Art. II.-1. Historisch-politische Blätter fur das Katholische

Deutschland. (Historico-political Papers for Catholic Germany.) Edited by Professor Philips and Dr. Guido Görres.

5 vols. from 1838-1840. Munich. 2. Der Sion. (The Sion.) A Journal edited by Dr. F.

Herbst, from January to July. Augsburg: 1840. 3. Der Allgemeine Religions und Kirchenfreund. (The Uni

versal Friend of Religion and the Church.) À Journal

edited by Dr. Beukert. January to July 1840. 4. Der Katholik, herausgegeben von Dr. Weis. Nos. January

to July 1840. 5. Conversation's-Lexicon der Gegenwart. (Dictionary of Con

versation for the Present Times.) Leipzig: 1840. 6. A Handbook of Travellers for Southern Germany. Murray,

London : 1838. 7. Ausflug nach Wien und Presburg im Sommer 1839. (Ex

cursion to Vienna and Presburg in the Summer of 1839.)

By Dr. Frederick Hurter. Schaffhausen: 1840. 8. Social and Political Condition of Austria. By G. P. Turn

bull, Esq. London : 1839. 9. Kunst und Künstler in München. (Art and Artists in

* Harris's Expedition, p. 363.


Munich.) By J. W. Söltl. (Extracted from the Journal

The German Pandora.) Stuttgard: 1840. 10. Münchener Jahrbücher fur bildende Kunst. (The Munich

Annals of Imitative Art.) Edited by Dr. Rudolf Marggraff. Leipzig : 1839-40. N the first part of this article we shall lay before our

readers the state of religion and morality in the Catholic provinces, principalities, and kingdoms of Southern and Western Germany; in the second, the state of public education, literature, science, and art therein, dwelling more particularly on such, as, from their geographical extent, their political importance, and moral and intellectual eminence, are most deserving of notice and consideration. These states and provinces are Rhenish Prussia, Westphalia, the duchy of HesseDarmstadt, the duchy of Nassau, the free city of Frankfort, the grand-duchy of Baden, the kingdom of Wurtemberg, the kingdom of Bavaria, and the German provinces of the Austrian empire. The moral and intellectual condition of the Catholic population in the other parts of the Germanic confederation will claim our attention on some future opportunity. when we shall be happy to supply, in regard to the abovementioned states, any omissions which want of space, or imperfect information, may have occasioned. The political state of these cities, provinces, and kingdoms, is either not at all, or but very cursorily noticed, the subjects treated being quite ample enough for the limits of an article. The works, whose titles have been given above, are the main authorities for the statements we have advanced. But these authorities have been compared with other works; some important facts we have derived from the oral communications of German friends; and others again, particularly as regards Rhenish Prussia, we have drawn from our own personal observation.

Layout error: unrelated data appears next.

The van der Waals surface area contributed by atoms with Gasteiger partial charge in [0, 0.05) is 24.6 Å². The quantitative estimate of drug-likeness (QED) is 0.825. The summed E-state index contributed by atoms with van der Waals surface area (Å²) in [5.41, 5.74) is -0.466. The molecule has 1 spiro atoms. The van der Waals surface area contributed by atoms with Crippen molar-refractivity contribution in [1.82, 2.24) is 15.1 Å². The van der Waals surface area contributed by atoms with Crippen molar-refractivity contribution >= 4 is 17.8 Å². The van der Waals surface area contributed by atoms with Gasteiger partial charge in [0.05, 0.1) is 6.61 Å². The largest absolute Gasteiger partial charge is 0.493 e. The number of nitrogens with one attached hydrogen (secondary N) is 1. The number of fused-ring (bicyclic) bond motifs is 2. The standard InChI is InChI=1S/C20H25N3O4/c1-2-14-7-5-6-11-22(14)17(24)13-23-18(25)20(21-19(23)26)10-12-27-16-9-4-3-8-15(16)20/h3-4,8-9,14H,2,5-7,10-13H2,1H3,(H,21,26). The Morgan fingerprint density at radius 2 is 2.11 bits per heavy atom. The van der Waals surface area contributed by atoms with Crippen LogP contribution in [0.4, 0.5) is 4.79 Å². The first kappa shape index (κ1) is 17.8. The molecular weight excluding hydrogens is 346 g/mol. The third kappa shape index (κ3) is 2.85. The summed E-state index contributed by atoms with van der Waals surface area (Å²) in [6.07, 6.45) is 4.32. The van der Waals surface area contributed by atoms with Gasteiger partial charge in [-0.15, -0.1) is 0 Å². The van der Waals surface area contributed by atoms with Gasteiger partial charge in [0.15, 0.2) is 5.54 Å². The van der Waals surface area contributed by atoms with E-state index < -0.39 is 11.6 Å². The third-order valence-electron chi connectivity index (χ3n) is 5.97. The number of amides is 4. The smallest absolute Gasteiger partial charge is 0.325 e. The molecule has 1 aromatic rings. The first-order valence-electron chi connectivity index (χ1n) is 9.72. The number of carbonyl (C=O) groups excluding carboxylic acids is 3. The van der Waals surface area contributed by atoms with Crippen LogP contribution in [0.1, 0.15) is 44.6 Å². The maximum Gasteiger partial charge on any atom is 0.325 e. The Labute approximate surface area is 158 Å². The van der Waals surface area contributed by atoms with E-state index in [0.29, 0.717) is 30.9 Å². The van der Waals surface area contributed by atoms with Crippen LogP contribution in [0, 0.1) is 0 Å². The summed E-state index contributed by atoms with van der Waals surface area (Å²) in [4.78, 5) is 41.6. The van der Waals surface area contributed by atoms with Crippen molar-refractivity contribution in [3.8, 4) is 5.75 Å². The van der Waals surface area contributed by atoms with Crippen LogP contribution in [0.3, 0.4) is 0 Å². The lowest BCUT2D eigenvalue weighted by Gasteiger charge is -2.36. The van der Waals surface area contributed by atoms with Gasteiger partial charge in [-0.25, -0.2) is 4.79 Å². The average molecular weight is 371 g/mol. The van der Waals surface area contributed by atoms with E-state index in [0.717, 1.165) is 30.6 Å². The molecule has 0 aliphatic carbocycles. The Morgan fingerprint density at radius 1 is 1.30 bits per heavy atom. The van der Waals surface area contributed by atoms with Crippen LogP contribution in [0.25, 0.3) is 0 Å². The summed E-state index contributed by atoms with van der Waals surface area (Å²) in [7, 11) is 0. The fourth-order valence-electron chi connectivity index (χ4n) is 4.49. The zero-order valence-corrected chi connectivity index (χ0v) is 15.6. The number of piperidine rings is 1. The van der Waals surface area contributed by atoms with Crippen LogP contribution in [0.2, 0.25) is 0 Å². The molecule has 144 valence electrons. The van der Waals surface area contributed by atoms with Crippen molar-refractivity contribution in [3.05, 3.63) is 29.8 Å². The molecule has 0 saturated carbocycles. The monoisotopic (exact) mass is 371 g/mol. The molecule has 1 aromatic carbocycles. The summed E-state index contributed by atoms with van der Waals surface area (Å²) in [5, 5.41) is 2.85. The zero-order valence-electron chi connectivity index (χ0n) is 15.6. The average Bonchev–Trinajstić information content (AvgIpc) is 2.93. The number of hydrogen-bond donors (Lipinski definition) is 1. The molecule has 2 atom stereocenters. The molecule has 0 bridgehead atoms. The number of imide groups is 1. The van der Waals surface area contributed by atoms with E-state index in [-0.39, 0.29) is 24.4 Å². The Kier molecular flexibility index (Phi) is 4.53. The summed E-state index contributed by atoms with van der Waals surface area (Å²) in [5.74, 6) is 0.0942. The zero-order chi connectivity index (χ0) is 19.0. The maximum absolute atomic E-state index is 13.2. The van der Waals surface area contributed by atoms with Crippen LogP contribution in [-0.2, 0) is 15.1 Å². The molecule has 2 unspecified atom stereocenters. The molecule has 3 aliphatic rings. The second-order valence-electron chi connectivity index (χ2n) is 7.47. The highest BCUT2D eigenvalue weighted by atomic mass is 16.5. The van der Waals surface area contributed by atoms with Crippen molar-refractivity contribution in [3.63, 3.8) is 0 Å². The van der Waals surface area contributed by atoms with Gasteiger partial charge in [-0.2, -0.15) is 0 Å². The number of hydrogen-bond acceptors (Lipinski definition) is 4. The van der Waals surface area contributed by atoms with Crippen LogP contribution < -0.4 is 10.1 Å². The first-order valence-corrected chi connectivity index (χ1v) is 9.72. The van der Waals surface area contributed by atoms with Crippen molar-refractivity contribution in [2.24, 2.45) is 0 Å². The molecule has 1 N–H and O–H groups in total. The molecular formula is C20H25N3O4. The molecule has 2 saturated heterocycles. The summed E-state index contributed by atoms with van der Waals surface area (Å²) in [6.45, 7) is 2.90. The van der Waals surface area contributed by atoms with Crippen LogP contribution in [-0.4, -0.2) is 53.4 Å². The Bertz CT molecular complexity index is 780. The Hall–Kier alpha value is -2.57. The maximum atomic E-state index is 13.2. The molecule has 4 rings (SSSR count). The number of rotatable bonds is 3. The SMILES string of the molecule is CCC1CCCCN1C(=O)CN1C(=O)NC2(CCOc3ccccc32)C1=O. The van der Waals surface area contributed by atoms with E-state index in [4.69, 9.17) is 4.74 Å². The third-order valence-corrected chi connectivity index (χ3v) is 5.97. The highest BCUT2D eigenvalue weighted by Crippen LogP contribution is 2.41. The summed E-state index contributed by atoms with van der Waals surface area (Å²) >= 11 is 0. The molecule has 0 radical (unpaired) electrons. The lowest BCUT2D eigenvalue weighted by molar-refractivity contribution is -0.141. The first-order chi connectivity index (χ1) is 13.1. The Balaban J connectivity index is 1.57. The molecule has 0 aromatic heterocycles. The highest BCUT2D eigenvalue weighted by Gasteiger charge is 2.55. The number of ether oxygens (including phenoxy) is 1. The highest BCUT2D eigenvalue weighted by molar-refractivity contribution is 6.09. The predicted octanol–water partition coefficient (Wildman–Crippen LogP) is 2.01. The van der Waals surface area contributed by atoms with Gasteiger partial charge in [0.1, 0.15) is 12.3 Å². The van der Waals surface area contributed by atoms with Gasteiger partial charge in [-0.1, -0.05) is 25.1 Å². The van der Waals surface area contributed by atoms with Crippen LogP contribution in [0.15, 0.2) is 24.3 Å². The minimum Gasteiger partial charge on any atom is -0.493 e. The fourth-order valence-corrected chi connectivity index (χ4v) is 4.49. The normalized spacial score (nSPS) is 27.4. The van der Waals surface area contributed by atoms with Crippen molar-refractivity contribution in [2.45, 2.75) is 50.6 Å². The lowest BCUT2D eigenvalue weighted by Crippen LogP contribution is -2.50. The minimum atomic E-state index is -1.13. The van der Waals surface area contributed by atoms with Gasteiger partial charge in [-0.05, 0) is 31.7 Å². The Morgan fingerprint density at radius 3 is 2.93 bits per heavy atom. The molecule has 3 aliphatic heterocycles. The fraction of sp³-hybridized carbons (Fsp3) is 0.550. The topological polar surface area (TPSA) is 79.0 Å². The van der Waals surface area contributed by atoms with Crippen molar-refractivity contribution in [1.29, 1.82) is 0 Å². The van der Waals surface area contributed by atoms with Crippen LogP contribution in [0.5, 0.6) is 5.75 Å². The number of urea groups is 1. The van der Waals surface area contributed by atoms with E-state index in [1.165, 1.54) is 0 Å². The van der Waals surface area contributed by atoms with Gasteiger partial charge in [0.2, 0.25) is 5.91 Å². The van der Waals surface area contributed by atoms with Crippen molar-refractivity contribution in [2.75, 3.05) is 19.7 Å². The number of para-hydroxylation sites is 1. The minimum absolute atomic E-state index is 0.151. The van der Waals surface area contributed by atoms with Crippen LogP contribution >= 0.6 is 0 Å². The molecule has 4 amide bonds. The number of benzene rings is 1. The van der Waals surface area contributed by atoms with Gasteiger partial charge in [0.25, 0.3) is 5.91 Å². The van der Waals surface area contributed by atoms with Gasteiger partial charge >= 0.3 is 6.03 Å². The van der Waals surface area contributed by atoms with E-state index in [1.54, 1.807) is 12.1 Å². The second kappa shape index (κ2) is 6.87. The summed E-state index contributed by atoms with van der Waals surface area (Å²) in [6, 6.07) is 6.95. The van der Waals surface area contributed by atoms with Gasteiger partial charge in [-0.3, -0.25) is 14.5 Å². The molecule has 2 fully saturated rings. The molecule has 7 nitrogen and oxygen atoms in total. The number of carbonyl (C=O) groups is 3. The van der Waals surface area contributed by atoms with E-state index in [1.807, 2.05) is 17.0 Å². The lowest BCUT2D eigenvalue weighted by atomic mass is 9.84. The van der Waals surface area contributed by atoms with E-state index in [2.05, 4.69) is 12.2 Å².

We shall now premise a short account of the works, whose titles have been prefixed to this article. No. 1 is a widelyspread periodical, supported by the most distinguished literati of Catholic Germany. It contains most valuable historical essays, and affords abundant information on all topics connected with the state of the Church, politics, and literature in Germany. The Sion, and the Friend of Religion, are two excellent Bavarian journals, noted for their orthodoxy and the copious intelligence they give of ecclesiastical affairs. No. 4, Der Katholik, the oldest of the German Catholic periolicals, is distinguished for the purity of its principles, and the services which, in the worst of times, it has rendered to